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Malcolm Jenkins explains why he plans to stop demonstrating during national anthem

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Hear from the Eagles safety.

NFL: Atlanta Falcons at Philadelphia Eagles James Lang-USA TODAY Sports

Malcolm Jenkins will no longer be raising his fist in the air during the national anthem prior to NFL games. The Philadelphia Eagles safety said as much in the locker room on Thursday.

Jenkins has been demonstrating since the start of the 2016 season, shortly after Colin Kaepernick began kneeling on the sideline. So why the change now? Here’s a lot of good information from a recent ESPN report:

In an unprecedented move for a major professional sports league, the NFL has proposed partnering with its players to effect social justice change, though not all players are in agreement on the proposal.

On Monday, the league submitted to players the final draft of a proposal that, according to documents reviewed by ESPN, would contribute nearly $100 million to causes considered important to African-American communities. The NFL hopes this effort will effectively end the peaceful-yet-controversial movement that former San Francisco 49ers quarterback Colin Kaepernick started when he refused to stand for the national anthem last season.

[...]

Under the proposal, money at both the national and local level would provide grants for nonprofit organizations focused on law enforcement and community relations, criminal justice reform and education reform.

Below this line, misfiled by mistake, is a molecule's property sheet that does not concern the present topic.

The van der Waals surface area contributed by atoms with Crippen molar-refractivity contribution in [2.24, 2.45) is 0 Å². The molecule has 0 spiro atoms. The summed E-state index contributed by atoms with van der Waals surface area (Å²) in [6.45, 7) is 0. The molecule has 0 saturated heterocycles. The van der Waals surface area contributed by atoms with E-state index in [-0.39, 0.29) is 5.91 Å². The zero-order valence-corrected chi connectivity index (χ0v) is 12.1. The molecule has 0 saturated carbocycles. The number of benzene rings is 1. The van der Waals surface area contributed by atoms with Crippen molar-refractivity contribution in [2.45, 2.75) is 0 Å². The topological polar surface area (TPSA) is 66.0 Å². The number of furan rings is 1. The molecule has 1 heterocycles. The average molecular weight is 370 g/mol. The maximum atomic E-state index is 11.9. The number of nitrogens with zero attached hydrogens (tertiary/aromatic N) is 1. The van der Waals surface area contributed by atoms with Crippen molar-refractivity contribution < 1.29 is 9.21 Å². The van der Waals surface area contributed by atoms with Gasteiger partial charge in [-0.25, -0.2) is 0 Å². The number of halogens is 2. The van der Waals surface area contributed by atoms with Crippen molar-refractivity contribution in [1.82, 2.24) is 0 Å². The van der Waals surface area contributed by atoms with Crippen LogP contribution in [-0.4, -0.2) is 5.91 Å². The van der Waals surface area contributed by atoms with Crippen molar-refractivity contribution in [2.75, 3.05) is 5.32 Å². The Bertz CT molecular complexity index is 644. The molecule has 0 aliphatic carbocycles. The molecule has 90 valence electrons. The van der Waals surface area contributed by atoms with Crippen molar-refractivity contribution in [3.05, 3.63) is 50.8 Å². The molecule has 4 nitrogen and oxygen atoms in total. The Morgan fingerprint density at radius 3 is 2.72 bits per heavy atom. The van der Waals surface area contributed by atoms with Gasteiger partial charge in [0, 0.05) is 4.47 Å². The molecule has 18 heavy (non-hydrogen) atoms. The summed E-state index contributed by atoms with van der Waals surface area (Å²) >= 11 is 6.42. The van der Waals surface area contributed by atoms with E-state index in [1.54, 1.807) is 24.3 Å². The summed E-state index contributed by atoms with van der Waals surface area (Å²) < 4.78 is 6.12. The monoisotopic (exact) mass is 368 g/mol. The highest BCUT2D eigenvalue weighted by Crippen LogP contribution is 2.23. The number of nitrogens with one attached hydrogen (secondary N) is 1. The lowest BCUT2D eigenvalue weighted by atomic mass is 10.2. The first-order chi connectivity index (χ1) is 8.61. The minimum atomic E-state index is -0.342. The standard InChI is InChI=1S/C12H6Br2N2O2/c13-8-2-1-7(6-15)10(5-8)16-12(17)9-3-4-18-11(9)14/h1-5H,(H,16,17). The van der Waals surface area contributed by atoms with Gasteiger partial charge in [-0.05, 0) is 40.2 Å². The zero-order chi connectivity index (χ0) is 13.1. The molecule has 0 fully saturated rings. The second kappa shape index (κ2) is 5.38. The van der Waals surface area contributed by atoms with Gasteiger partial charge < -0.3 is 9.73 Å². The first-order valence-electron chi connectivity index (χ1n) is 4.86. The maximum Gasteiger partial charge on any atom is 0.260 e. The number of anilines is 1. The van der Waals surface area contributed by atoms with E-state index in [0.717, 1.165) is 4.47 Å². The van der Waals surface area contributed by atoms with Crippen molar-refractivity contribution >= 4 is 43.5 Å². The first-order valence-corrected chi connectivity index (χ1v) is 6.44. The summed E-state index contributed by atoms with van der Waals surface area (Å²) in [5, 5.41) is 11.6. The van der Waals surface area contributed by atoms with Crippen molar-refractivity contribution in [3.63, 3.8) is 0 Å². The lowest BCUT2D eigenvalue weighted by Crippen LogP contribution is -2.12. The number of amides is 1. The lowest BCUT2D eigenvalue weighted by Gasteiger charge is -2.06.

As a leader of the Players Coalition, Jenkins has been one of the main people involved in negotiations with the NFL.

Not everyone is on board, though. San Francisco 49ers safety Eric Reid — Kaepernick’s former teammate — and Miami Dolphins safety Michael Thomas withdrew from the Players Coalition on Wednesday. They both issued the following statement:

"The Players Coalition was supposed to be formed as a group that represents NFL Athletes who have been silently protesting social injustices and racism. However, Malcolm and Anquan [Boldin] can no longer speak on our behalf as we don't believe the coalition's beliefs are in our best interests as a whole."

Jenkins disputed their claims and called their decisions to withdraw “disappointing.”

Jenkins’ decision not to protest anymore indicates a level of satisfaction with the NFL’s response to demonstrations. Some players clearly feel differently.